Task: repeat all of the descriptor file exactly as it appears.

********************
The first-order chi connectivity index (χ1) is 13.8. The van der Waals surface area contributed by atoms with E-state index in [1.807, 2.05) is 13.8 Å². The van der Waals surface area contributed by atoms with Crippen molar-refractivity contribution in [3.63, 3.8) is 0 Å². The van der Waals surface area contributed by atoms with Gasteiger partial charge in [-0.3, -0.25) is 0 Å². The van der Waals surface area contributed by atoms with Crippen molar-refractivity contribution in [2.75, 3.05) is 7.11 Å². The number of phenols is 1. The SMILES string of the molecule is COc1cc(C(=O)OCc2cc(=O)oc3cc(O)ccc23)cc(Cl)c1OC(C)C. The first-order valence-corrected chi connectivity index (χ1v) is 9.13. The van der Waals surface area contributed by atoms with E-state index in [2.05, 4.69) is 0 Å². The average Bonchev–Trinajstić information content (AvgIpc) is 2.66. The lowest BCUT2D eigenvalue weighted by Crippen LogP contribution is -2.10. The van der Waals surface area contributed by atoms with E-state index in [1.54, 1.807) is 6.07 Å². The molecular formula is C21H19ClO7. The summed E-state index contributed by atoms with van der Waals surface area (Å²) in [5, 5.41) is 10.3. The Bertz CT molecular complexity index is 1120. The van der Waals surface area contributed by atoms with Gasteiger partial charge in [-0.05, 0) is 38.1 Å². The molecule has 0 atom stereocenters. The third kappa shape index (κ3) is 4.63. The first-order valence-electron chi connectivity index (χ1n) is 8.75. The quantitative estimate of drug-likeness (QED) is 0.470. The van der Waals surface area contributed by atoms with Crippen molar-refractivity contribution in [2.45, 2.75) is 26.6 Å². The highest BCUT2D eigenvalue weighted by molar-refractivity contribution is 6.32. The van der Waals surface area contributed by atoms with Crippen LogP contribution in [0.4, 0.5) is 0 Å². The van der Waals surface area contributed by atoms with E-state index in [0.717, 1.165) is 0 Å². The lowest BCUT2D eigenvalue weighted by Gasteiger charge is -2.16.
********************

The first-order chi connectivity index (χ1) is 13.8. The van der Waals surface area contributed by atoms with E-state index in [1.807, 2.05) is 13.8 Å². The van der Waals surface area contributed by atoms with Crippen molar-refractivity contribution in [3.63, 3.8) is 0 Å². The van der Waals surface area contributed by atoms with Gasteiger partial charge in [-0.3, -0.25) is 0 Å². The van der Waals surface area contributed by atoms with Crippen molar-refractivity contribution in [2.75, 3.05) is 7.11 Å². The number of phenols is 1. The SMILES string of the molecule is COc1cc(C(=O)OCc2cc(=O)oc3cc(O)ccc23)cc(Cl)c1OC(C)C. The first-order valence-corrected chi connectivity index (χ1v) is 9.13. The van der Waals surface area contributed by atoms with E-state index in [2.05, 4.69) is 0 Å². The average Bonchev–Trinajstić information content (AvgIpc) is 2.66. The lowest BCUT2D eigenvalue weighted by Crippen LogP contribution is -2.10. The van der Waals surface area contributed by atoms with E-state index in [1.54, 1.807) is 6.07 Å². The molecular formula is C21H19ClO7. The summed E-state index contributed by atoms with van der Waals surface area (Å²) in [5, 5.41) is 10.3. The Bertz CT molecular complexity index is 1120. The van der Waals surface area contributed by atoms with Gasteiger partial charge in [-0.05, 0) is 38.1 Å². The molecule has 0 atom stereocenters. The third kappa shape index (κ3) is 4.63. The first-order valence-electron chi connectivity index (χ1n) is 8.75. The quantitative estimate of drug-likeness (QED) is 0.470. The van der Waals surface area contributed by atoms with Crippen molar-refractivity contribution in [2.45, 2.75) is 26.6 Å². The highest BCUT2D eigenvalue weighted by molar-refractivity contribution is 6.32. The van der Waals surface area contributed by atoms with Crippen LogP contribution in [0.4, 0.5) is 0 Å². The van der Waals surface area contributed by atoms with E-state index in [0.717, 1.165) is 0 Å². The lowest BCUT2D eigenvalue weighted by Gasteiger charge is -2.16.